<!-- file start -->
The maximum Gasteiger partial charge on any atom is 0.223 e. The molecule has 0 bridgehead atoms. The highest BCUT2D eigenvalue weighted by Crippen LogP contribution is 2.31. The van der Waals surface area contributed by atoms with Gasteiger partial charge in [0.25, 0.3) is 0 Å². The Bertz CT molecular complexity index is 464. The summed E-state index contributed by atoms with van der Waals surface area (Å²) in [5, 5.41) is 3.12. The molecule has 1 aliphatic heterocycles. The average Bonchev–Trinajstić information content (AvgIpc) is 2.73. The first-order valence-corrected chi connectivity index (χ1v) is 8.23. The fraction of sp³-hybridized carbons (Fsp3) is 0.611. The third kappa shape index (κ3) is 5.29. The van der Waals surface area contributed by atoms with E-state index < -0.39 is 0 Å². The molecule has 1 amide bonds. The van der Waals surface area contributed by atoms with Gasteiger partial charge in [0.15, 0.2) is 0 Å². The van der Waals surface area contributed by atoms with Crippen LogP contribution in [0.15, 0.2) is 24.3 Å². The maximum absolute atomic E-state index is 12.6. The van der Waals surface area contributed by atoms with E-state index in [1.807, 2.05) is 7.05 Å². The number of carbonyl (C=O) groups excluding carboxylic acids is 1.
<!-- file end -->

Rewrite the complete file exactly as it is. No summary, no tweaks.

The maximum Gasteiger partial charge on any atom is 0.223 e. The molecule has 0 bridgehead atoms. The highest BCUT2D eigenvalue weighted by Crippen LogP contribution is 2.31. The van der Waals surface area contributed by atoms with Gasteiger partial charge in [0.25, 0.3) is 0 Å². The Bertz CT molecular complexity index is 464. The summed E-state index contributed by atoms with van der Waals surface area (Å²) in [5, 5.41) is 3.12. The molecule has 1 aliphatic heterocycles. The average Bonchev–Trinajstić information content (AvgIpc) is 2.73. The first-order valence-corrected chi connectivity index (χ1v) is 8.23. The fraction of sp³-hybridized carbons (Fsp3) is 0.611. The third kappa shape index (κ3) is 5.29. The van der Waals surface area contributed by atoms with E-state index < -0.39 is 0 Å². The molecule has 1 amide bonds. The van der Waals surface area contributed by atoms with Gasteiger partial charge in [0.15, 0.2) is 0 Å². The van der Waals surface area contributed by atoms with Crippen LogP contribution in [0.15, 0.2) is 24.3 Å². The maximum absolute atomic E-state index is 12.6. The van der Waals surface area contributed by atoms with E-state index in [1.807, 2.05) is 7.05 Å². The number of carbonyl (C=O) groups excluding carboxylic acids is 1.